Here's a passage from the Motorsports Hall of Fame of America site about Curtis Turner.
"The Babe Ruth of Stock Car Racing." Tag a sports figure with so mythic a
designation and he'd best be able to live up to it. Curtis Turner, the
superstar of NASCAR, whose cars danced brilliant slides across the
course at Daytona, whose determination behind the wheel made him a
and a threat on dirt ovals and swift superspeedways, and whose
presence in the sport as a driver-businessman made his
name, wore the
Whether he was setting the then-record
for most wins in a
season (23 in 1956), or raising the funds necessary to
build his beloved
Charlotte (now Lowe's) Motor Speedway, he remained a man
of enormous vision and
talent. As Humpy Wheeler said, "He may have been the
best natural race driver
we've seen." Added Benny Parsons, "Ask any fan
under fifty, ´Who's the greatest
driver you ever saw,' and it's Dale
Earnhardt. Ask anybody over fifty -
including the pioneers who drove at the
beginning - and the answer's Curtis
His illustrious career
began as many did during the seminal
southern racing days, driving modifieds
on makeshift tracks while moonshining in
the 1940s. By then Turner had also
begun his millionaire career as a timber
broker; he'd eventually buy and
sell the equivalent of six percent of North
Carolina. But when his good
friend William France started NASCAR, Turner was
there, running in that
first race in 1949, beginning an exceptional ride in the
elite leagues. He
was the first driver to win two-straight NASCAR races while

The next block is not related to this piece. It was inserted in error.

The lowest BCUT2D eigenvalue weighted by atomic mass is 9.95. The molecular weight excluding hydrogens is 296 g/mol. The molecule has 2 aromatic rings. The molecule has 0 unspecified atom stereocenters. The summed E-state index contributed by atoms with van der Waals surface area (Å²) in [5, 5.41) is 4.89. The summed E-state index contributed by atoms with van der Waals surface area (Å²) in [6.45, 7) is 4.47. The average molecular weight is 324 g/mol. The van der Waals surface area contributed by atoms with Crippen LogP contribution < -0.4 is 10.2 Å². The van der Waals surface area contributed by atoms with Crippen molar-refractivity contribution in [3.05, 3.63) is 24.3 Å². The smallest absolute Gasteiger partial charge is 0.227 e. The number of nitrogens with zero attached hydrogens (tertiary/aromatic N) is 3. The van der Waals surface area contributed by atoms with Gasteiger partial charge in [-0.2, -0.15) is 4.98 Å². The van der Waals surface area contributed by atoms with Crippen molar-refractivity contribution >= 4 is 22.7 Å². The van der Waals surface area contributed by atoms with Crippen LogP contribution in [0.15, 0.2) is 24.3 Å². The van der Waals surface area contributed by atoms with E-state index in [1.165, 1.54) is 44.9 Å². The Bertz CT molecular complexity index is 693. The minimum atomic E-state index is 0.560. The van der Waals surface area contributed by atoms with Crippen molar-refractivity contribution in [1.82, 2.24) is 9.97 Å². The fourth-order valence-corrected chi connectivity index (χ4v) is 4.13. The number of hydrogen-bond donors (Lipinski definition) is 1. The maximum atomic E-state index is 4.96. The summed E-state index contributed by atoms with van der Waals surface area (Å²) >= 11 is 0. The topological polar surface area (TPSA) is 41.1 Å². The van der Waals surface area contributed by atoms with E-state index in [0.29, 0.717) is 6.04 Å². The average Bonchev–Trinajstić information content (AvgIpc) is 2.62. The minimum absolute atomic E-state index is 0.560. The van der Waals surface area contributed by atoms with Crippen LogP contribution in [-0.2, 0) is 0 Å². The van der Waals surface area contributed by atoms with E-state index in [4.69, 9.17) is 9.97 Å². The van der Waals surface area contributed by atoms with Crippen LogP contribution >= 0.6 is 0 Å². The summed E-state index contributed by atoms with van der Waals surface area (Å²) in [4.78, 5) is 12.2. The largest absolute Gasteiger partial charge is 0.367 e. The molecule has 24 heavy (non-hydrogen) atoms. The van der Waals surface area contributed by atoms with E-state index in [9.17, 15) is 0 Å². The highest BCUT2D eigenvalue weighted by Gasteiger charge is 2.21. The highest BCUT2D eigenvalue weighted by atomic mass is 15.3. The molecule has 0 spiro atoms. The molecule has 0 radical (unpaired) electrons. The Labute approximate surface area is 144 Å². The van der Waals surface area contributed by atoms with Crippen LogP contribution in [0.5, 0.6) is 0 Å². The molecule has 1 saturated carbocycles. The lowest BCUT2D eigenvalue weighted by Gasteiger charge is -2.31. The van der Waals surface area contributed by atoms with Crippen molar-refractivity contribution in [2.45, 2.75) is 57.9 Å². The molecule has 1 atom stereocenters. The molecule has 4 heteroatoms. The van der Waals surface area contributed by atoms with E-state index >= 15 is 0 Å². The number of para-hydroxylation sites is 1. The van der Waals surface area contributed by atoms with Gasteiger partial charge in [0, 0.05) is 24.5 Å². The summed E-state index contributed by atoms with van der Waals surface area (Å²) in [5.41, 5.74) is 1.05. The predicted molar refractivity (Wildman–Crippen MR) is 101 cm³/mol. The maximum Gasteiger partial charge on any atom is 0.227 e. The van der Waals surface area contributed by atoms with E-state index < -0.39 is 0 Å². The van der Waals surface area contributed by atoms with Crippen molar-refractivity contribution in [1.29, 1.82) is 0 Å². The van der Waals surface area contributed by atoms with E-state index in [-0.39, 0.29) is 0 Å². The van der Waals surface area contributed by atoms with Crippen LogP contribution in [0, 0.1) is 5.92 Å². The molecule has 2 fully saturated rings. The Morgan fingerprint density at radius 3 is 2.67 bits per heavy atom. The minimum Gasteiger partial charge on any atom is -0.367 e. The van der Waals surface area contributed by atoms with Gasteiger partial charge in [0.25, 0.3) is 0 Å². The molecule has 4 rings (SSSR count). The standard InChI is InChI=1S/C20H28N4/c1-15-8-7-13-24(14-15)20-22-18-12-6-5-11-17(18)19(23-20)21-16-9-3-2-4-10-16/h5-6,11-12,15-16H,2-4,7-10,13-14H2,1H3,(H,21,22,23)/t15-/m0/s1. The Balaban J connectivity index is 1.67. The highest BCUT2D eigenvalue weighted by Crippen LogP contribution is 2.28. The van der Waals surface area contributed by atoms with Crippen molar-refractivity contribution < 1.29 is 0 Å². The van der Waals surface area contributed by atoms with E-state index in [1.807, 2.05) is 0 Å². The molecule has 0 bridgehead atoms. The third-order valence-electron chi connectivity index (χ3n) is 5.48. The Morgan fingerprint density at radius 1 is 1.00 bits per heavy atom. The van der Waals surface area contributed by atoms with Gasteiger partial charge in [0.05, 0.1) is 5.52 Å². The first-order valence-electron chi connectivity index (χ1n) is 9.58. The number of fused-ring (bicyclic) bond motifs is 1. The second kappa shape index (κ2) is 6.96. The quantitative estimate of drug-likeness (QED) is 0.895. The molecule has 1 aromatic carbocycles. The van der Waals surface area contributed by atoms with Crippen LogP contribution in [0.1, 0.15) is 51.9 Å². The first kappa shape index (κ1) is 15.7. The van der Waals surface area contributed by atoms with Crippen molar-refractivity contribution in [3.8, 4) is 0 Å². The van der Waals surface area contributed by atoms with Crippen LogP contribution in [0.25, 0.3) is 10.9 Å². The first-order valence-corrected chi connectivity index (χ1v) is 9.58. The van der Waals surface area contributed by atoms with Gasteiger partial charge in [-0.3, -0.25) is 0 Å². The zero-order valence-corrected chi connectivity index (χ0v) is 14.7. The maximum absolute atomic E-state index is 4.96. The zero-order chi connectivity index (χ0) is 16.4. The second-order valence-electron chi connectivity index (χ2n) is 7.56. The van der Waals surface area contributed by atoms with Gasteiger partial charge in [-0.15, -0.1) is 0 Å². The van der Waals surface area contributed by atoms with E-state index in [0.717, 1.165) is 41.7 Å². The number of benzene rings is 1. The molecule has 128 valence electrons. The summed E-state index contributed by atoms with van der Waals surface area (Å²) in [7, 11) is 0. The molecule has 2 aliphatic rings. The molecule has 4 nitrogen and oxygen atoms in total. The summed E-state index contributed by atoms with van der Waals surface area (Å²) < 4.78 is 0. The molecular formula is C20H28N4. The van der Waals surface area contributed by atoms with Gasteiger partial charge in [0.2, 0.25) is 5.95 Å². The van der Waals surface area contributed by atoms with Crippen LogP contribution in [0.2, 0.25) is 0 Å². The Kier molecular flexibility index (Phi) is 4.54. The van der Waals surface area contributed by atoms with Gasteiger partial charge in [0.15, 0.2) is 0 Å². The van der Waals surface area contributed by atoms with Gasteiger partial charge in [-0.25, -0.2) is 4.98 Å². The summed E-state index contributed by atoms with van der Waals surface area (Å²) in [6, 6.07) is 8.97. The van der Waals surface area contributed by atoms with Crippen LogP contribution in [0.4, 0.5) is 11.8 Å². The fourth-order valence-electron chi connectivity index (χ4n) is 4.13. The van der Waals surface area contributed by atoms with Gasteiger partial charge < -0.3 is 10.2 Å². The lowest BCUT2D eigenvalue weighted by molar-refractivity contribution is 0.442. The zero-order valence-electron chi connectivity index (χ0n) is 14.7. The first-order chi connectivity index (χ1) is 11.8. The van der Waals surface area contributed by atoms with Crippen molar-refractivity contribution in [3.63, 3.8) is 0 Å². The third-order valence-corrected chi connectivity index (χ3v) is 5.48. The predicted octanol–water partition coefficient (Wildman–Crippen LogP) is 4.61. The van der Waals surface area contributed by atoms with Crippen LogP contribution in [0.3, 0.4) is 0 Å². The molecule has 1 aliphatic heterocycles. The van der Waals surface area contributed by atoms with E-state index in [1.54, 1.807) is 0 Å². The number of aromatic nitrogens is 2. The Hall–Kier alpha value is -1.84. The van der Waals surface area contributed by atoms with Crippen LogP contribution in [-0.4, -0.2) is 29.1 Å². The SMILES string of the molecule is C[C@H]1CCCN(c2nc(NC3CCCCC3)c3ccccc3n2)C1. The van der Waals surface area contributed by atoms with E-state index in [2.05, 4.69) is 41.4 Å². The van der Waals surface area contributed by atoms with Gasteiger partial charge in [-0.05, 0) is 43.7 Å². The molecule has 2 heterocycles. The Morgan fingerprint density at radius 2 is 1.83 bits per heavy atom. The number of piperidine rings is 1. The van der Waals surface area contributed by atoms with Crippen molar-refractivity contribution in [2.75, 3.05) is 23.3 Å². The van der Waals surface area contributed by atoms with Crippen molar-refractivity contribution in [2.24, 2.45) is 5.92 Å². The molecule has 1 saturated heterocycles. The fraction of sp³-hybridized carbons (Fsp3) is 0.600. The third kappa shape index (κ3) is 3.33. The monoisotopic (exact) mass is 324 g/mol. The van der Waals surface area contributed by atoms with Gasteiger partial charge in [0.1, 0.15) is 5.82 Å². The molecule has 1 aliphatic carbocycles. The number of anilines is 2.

lap. He teamed with France in 1950 in the first Mexican Road Race,
essayed a final-day run so startling, one historian wrote, "It is doubtful
anyone ever put on a greater performance behind the wheel of an automobile."
When the NASCAR Convertible Division raced from 1956 through 1959, Turner
astounding 33 of the first 74 races, including 22 out of 47 in year
season he also captured the Southern 500 and the sports first-ever
driver award. In all, he won 17 times in what is now the Nextel
including the 1965 American 500, the first race at Rockingham,
which sealed his
comeback after four years away from NASCAR.
remembered most for
doing what others simply refused to. Turner could
execute a perfect 180-degree
turn on a single-lane bridge. A handsome,
dazzling figure, he threw parties that
were legend, his house becoming the
land of a thousand anecdotes. Until he did
it, no stock-car racer had run
the treacherous Pike's Peak Hill Climb in under
15 minutes. He tried to send
satellites into space. And when Jimmy Hoffa and the
Teamsters asked him to
start a driver's union-in exchange for their broken
promise of a loan to
save his speedway-he did so, crossing swords with France,
who banned him
"for life" in 1961. After sitting out some prime years, Turner